Saturday May 25, 2019

Trash Found Littering on Deepest Place on Earth- Mariana Trench

Scientists have found large amounts of micro plastic in the guts of deep-dwelling ocean mammals like whales

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trash in ocean
Undersea explorer Victor Vescovo pilots the submarine DSV Limiting Factor in the Pacific Ocean's Mariana Trench in an undated still image from video released by the Discovery Channel, May 13, 2019. VOA

On the deepest dive ever made by a human inside a submarine, a Texas investor and explorer found something he could have found in the gutter of nearly any street in the world: trash.

Victor Vescovo, a retired naval officer, said he made the unsettling discovery as he descended nearly 6.8 miles (35,853 feet/10,928 meters) to a point in the Pacific Ocean’s Mariana Trench that is the deepest place on Earth. His dive went 52 feet (16 meters) lower than the previous deepest descent in the trench in 1960.

Vescovo found undiscovered species as he visited places no human had gone before. On one occasion he spent four hours on the floor of the trench, viewing sea life ranging from shrimp-like anthropods with long legs and antennae to translucent “sea pigs” similar to a sea cucumber.

trash, ocean
Sea creatures swim around a part of a submersible lander, illuminated by the light of the submarine DSV Limiting Factor, on the floor of the Pacific Ocean’s Mariana Trench in an undated still image from video released by the Discovery Channel, May 13, 2019. VOA

He also saw angular metal or plastic objects, one with writing on it.”It was very disappointing to see obvious human contamination of the deepest point in the ocean,” Vescovo said in an interview.

Plastic waste has reached epidemic proportions in the world’s oceans with an estimated 100 million tons dumped there to date, according to the United Nations. Scientists have found large amounts of micro plastic in the guts of deep-dwelling ocean mammals like whales.

Raise awareness

Vescovo hoped his discovery of trash in the Mariana Trench would raise awareness about dumping in the oceans and pressure governments to better enforce existing regulations, or put new ones in place.

trash in ocean
Scientists have found large amounts of micro plastic in the guts of deep-dwelling ocean mammals like whales. Wikimedia Commons

ALSO READ: Trump Increases NASA Spending by $1.6 Billion With Goal of Returning to Moon

“It’s not a big garbage collection pool, even though it’s treated as such,” Vescovo said of the worlds’ oceans. In the last three weeks, the expedition has made four dives in the Mariana Trench in his submarine, DSV Limiting Factor, collecting biological and rock samples.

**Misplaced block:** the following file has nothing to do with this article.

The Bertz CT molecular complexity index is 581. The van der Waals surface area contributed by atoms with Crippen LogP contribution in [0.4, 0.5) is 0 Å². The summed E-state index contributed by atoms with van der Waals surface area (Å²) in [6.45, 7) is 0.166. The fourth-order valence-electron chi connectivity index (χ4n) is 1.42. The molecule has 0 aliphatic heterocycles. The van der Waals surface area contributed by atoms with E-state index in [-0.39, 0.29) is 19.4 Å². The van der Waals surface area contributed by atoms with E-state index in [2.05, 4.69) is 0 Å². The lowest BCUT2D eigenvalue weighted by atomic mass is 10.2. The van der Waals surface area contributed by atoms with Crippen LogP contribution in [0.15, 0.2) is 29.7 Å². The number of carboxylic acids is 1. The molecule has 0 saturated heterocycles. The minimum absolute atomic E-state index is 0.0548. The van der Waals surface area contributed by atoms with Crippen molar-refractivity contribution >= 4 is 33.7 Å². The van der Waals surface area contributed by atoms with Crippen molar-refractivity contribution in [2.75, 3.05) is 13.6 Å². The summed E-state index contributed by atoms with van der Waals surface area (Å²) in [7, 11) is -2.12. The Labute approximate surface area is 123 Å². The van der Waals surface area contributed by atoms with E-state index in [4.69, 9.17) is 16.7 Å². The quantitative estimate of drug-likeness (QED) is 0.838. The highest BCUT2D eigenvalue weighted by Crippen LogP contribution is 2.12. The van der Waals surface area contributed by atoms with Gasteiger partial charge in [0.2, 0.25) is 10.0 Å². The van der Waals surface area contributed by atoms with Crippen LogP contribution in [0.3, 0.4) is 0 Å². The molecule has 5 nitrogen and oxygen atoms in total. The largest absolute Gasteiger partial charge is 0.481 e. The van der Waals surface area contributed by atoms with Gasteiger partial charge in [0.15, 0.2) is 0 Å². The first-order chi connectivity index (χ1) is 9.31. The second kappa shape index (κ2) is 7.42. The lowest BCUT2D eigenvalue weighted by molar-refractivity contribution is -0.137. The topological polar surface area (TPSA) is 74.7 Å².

It was the third time humans have dived to the deepest point in the ocean, known as Challenger Deep. Canadian movie maker James Cameron was the last to visit in 2012 in his submarine, reaching a depth of 35,787 feet (10,908 meters). Prior to Cameron’s dive, the first-ever expedition to Challenger Deep was made by the U.S. Navy in 1960, reaching a depth of 10,912 meters. (VOA)

Next Story

Trash-Collecting Device Breaks Apart In The Pacific Ocean

The plastic barrier with a tapered 3-meter-deep (10-foot-deep) screen is intended to act like a coastline

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Trash, Ocean
A ship tows The Ocean Cleanup's first buoyant trash-collecting device toward the Golden Gate Bridge in San Francisco en route to the Pacific Ocean, Sept. 8, 2018. VOA

A trash collection device deployed to corral plastic litter floating in the Pacific Ocean between California and Hawaii has broken apart and will be hauled back to dry land for repairs.

Boyan Slat, who launched the Pacific Ocean cleanup project, told NBC News last week that the 600-meter (2,000-foot) long floating boom will be towed 1,300 kilometers (800 miles) to Hawaii.

If it can’t be repaired there, it will be loaded on a barge and returned to its home port of Alameda, California.

 

Ocean Pollution, trash
Artist Joel Deal Stockdill, lower right, works on a blue whale art piece made from discarded single-use plastic at Crissy Field in San Francisco. VOA

 

The boom broke apart under constant wind and waves in the Pacific.

Slat said he’s disappointed, but not discouraged and pledged that operations would resume as soon as possible.

“This is an entirely new category of machine that is out there in extremely challenging conditions,” the 24-year-old Dutch inventor said. “We always took into account that we might have to take it back and forth a few times. So it’s really not a significant departure from the original plan.”

Previously Slat said the boom was moving slower than the plastic, allowing the trash to float away.

Microplastics, plastic, trash
A volunteer shows plastics retrieved from the ocean, after a garbage collection, ahead of World Environment Day, on La Costilla Beach, on the coast of the Atlantic Ocean in Rota, Spain. VOA

A ship towed the U-shaped barrier in September from San Francisco to the Great Pacific Garbage Patch — an island of trash twice the size of Texas. It had been in place since the end of October.

Also Read: The Ocean And Its Climate Crisis

The plastic barrier with a tapered 3-meter-deep (10-foot-deep) screen is intended to act like a coastline, trapping some of the 1.8 trillion pieces of plastic that scientists estimate are swirling in the patch while allowing marine life to safely swim beneath it.

Slat has said he hopes one day to deploy 60 of the devices to skim plastic debris off the surface of the ocean. (VOA)